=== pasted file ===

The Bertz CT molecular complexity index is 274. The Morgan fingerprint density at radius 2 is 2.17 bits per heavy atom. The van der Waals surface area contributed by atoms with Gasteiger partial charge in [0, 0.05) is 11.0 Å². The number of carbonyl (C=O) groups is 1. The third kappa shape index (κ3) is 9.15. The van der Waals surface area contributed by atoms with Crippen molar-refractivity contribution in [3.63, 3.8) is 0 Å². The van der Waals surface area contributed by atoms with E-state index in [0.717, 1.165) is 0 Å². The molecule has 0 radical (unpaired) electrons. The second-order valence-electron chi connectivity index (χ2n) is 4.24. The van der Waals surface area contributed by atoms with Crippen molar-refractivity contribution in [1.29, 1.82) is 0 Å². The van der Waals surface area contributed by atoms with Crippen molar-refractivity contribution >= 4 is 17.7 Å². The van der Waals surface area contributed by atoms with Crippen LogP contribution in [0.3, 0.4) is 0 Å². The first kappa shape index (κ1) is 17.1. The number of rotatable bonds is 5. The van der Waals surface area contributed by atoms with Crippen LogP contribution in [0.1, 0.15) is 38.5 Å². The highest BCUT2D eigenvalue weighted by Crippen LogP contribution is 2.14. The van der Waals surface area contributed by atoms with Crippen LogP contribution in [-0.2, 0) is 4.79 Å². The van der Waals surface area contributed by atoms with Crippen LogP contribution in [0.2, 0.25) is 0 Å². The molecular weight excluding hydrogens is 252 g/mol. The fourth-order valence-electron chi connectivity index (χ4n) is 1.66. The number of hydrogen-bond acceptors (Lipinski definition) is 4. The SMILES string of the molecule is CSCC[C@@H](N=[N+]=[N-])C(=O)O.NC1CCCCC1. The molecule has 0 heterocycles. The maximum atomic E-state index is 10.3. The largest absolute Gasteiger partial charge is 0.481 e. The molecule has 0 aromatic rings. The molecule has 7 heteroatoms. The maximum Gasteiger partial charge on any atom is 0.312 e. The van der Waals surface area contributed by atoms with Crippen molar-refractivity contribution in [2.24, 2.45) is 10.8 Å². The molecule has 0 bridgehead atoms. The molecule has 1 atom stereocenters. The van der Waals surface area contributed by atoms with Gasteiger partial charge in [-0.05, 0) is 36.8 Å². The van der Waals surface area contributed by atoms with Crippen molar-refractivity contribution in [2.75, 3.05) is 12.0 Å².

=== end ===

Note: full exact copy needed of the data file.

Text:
The Bertz CT molecular complexity index is 274. The Morgan fingerprint density at radius 2 is 2.17 bits per heavy atom. The van der Waals surface area contributed by atoms with Gasteiger partial charge in [0, 0.05) is 11.0 Å². The number of carbonyl (C=O) groups is 1. The third kappa shape index (κ3) is 9.15. The van der Waals surface area contributed by atoms with Crippen molar-refractivity contribution in [3.63, 3.8) is 0 Å². The van der Waals surface area contributed by atoms with E-state index in [0.717, 1.165) is 0 Å². The molecule has 0 radical (unpaired) electrons. The second-order valence-electron chi connectivity index (χ2n) is 4.24. The van der Waals surface area contributed by atoms with Crippen molar-refractivity contribution in [1.29, 1.82) is 0 Å². The van der Waals surface area contributed by atoms with Crippen molar-refractivity contribution >= 4 is 17.7 Å². The van der Waals surface area contributed by atoms with Crippen LogP contribution in [0.3, 0.4) is 0 Å². The first kappa shape index (κ1) is 17.1. The number of rotatable bonds is 5. The van der Waals surface area contributed by atoms with Crippen LogP contribution in [0.1, 0.15) is 38.5 Å². The highest BCUT2D eigenvalue weighted by Crippen LogP contribution is 2.14. The van der Waals surface area contributed by atoms with Crippen LogP contribution in [-0.2, 0) is 4.79 Å². The van der Waals surface area contributed by atoms with Crippen LogP contribution in [0.2, 0.25) is 0 Å². The molecular weight excluding hydrogens is 252 g/mol. The fourth-order valence-electron chi connectivity index (χ4n) is 1.66. The number of hydrogen-bond acceptors (Lipinski definition) is 4. The SMILES string of the molecule is CSCC[C@@H](N=[N+]=[N-])C(=O)O.NC1CCCCC1. The molecule has 0 heterocycles. The maximum atomic E-state index is 10.3. The largest absolute Gasteiger partial charge is 0.481 e. The molecule has 0 aromatic rings. The molecule has 7 heteroatoms. The maximum Gasteiger partial charge on any atom is 0.312 e. The van der Waals surface area contributed by atoms with Crippen molar-refractivity contribution in [2.24, 2.45) is 10.8 Å². The molecule has 0 bridgehead atoms. The molecule has 1 atom stereocenters. The van der Waals surface area contributed by atoms with Gasteiger partial charge in [-0.05, 0) is 36.8 Å². The van der Waals surface area contributed by atoms with Crippen molar-refractivity contribution in [2.75, 3.05) is 12.0 Å².